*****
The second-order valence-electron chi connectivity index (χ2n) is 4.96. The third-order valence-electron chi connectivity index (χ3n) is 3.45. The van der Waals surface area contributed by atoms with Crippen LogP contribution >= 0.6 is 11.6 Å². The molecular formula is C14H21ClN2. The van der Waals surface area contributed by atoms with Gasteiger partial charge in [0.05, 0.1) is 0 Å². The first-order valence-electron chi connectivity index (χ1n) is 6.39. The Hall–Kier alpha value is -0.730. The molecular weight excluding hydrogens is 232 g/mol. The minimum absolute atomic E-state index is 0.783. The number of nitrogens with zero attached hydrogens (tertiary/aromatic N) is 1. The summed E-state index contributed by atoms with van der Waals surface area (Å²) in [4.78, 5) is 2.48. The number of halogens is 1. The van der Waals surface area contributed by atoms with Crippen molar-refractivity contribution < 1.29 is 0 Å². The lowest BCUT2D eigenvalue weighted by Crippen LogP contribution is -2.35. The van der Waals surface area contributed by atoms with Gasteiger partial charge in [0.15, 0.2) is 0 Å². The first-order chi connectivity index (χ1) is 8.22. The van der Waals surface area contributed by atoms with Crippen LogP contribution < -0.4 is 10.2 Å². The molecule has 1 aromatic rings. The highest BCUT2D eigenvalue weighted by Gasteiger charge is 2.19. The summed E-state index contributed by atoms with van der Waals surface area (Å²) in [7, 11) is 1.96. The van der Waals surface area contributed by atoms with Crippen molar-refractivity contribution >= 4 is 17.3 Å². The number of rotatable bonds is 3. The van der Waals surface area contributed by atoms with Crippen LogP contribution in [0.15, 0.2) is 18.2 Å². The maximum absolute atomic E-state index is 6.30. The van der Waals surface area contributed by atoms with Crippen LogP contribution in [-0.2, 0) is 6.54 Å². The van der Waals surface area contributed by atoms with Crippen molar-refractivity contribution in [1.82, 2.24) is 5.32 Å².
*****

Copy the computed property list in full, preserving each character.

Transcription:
The second-order valence-electron chi connectivity index (χ2n) is 4.96. The third-order valence-electron chi connectivity index (χ3n) is 3.45. The van der Waals surface area contributed by atoms with Crippen LogP contribution >= 0.6 is 11.6 Å². The molecular formula is C14H21ClN2. The van der Waals surface area contributed by atoms with Gasteiger partial charge in [0.05, 0.1) is 0 Å². The first-order valence-electron chi connectivity index (χ1n) is 6.39. The Hall–Kier alpha value is -0.730. The molecular weight excluding hydrogens is 232 g/mol. The minimum absolute atomic E-state index is 0.783. The number of nitrogens with zero attached hydrogens (tertiary/aromatic N) is 1. The summed E-state index contributed by atoms with van der Waals surface area (Å²) in [4.78, 5) is 2.48. The number of halogens is 1. The van der Waals surface area contributed by atoms with Crippen molar-refractivity contribution < 1.29 is 0 Å². The lowest BCUT2D eigenvalue weighted by Crippen LogP contribution is -2.35. The van der Waals surface area contributed by atoms with Gasteiger partial charge in [0.15, 0.2) is 0 Å². The first-order chi connectivity index (χ1) is 8.22. The van der Waals surface area contributed by atoms with Crippen LogP contribution < -0.4 is 10.2 Å². The molecule has 1 aromatic rings. The highest BCUT2D eigenvalue weighted by Gasteiger charge is 2.19. The summed E-state index contributed by atoms with van der Waals surface area (Å²) in [7, 11) is 1.96. The van der Waals surface area contributed by atoms with Crippen molar-refractivity contribution >= 4 is 17.3 Å². The number of rotatable bonds is 3. The van der Waals surface area contributed by atoms with Crippen LogP contribution in [0.15, 0.2) is 18.2 Å². The maximum absolute atomic E-state index is 6.30. The van der Waals surface area contributed by atoms with Crippen LogP contribution in [-0.2, 0) is 6.54 Å². The van der Waals surface area contributed by atoms with Crippen molar-refractivity contribution in [1.82, 2.24) is 5.32 Å².